Usufruct is an arrangement that allows one party the right to use and derive benefit from another’s property "without altering the substance of the thing". For example, crops could be harvested and used to feed an occupying army. As crops can be planted again with no serious damage to the land this is regarded as an appropriate use of usufruct. In contrast, the imposition of massive structural changes to public assets appears to go far beyond this very limited warrant. As Klein asks "What could more substantially alter ‘the substance’ of a public asset than to turn it into a private one?". It also could be argued that any sales to foreign interests in the current environment would breach the obligation to safeguard the capital of these assets. Selling assets to selected parties, in the aftermath of a war, creating a situation where such assets are likely to fetch the lowest price, is hardly safeguarding their capital.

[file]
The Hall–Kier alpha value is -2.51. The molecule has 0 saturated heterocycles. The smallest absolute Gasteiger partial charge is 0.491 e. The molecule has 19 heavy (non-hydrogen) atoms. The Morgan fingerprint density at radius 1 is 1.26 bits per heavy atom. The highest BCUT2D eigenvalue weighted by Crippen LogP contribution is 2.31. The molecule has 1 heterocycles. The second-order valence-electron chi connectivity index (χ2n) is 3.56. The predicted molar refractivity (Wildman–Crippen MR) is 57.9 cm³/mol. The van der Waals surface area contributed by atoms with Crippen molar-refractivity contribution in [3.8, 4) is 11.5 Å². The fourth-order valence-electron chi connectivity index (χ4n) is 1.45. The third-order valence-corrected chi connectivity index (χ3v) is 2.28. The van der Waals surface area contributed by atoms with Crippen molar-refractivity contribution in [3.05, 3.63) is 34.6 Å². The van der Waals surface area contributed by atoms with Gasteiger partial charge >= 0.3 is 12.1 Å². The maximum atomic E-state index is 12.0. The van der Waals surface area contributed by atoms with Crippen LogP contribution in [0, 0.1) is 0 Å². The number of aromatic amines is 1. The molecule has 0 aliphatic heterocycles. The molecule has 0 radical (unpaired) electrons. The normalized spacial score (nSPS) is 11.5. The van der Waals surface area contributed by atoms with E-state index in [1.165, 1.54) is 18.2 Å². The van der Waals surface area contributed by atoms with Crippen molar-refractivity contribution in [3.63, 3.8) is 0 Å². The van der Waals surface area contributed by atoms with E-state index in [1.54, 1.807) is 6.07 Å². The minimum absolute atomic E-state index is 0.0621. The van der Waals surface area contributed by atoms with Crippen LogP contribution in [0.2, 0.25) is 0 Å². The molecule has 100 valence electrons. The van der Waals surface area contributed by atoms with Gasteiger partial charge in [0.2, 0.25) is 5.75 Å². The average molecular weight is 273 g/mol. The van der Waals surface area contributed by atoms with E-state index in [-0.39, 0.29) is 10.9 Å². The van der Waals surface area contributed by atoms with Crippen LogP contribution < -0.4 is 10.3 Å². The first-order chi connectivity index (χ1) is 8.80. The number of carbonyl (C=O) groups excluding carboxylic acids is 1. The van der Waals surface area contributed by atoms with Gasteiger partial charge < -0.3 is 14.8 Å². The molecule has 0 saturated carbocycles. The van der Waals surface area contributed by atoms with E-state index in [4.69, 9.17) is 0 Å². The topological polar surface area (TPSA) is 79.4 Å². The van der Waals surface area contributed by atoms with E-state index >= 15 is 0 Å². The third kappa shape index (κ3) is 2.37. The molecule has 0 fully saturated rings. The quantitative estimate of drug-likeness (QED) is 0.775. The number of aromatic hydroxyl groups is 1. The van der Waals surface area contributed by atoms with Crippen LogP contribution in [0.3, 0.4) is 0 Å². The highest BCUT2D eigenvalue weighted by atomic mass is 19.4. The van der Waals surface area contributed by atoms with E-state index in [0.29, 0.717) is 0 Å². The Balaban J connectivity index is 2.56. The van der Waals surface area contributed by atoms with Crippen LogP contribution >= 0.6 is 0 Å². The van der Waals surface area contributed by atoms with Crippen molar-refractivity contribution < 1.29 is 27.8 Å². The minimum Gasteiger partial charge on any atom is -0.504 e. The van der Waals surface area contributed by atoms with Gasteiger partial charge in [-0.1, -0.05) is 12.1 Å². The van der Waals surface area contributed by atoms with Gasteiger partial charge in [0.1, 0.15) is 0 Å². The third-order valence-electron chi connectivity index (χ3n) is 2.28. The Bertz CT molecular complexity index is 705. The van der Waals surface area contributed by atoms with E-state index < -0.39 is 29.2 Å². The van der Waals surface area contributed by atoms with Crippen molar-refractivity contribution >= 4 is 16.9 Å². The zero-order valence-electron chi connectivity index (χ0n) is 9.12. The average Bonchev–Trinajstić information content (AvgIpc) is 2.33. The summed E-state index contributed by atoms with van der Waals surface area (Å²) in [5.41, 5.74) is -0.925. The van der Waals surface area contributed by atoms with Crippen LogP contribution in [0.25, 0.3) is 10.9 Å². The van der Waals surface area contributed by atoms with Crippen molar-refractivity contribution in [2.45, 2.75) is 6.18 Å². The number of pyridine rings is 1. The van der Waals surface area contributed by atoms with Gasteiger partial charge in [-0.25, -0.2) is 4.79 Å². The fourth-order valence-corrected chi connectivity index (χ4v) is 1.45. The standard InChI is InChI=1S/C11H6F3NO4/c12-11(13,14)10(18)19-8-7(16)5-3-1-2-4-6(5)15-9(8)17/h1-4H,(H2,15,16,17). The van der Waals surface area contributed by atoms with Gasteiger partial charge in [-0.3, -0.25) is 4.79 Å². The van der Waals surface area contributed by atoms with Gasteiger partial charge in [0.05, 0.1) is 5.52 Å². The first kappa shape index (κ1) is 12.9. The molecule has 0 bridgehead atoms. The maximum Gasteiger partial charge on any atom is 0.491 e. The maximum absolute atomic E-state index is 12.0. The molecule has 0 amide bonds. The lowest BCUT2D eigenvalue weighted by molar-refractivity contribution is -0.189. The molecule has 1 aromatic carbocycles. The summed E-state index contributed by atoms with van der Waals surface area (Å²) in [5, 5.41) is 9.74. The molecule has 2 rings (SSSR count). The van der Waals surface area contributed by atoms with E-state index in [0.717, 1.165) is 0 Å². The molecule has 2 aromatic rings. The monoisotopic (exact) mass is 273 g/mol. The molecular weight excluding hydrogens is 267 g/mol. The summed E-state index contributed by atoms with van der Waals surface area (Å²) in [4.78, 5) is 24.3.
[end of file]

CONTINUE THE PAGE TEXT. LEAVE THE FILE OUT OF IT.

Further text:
Article 53 of the Geneva Convention also prohibits the "destruction by the occupying Power of real or personal property belonging…to the State, or to other public authorities…except where such destruction is rendered absolutely necessary by military operations". Mass layoffs of Iraqis working in the State sector has already occurred. Asset stripping of the most profitable parts of Iraqi public institutions is likely, if it has not happened already. The Oxford English Dictionary defines destruction as "the action or process of causing so much damage to something that it no longer exists or cannot be repaired". Following completion of the mass privatisation plan in Iraq, most State services will no longer exist, and based on international experience of neo-liberal "reform" these institutions will be very difficult, if not impossible to repair, even if it is the desire of a sovereign Iraqi government to do so.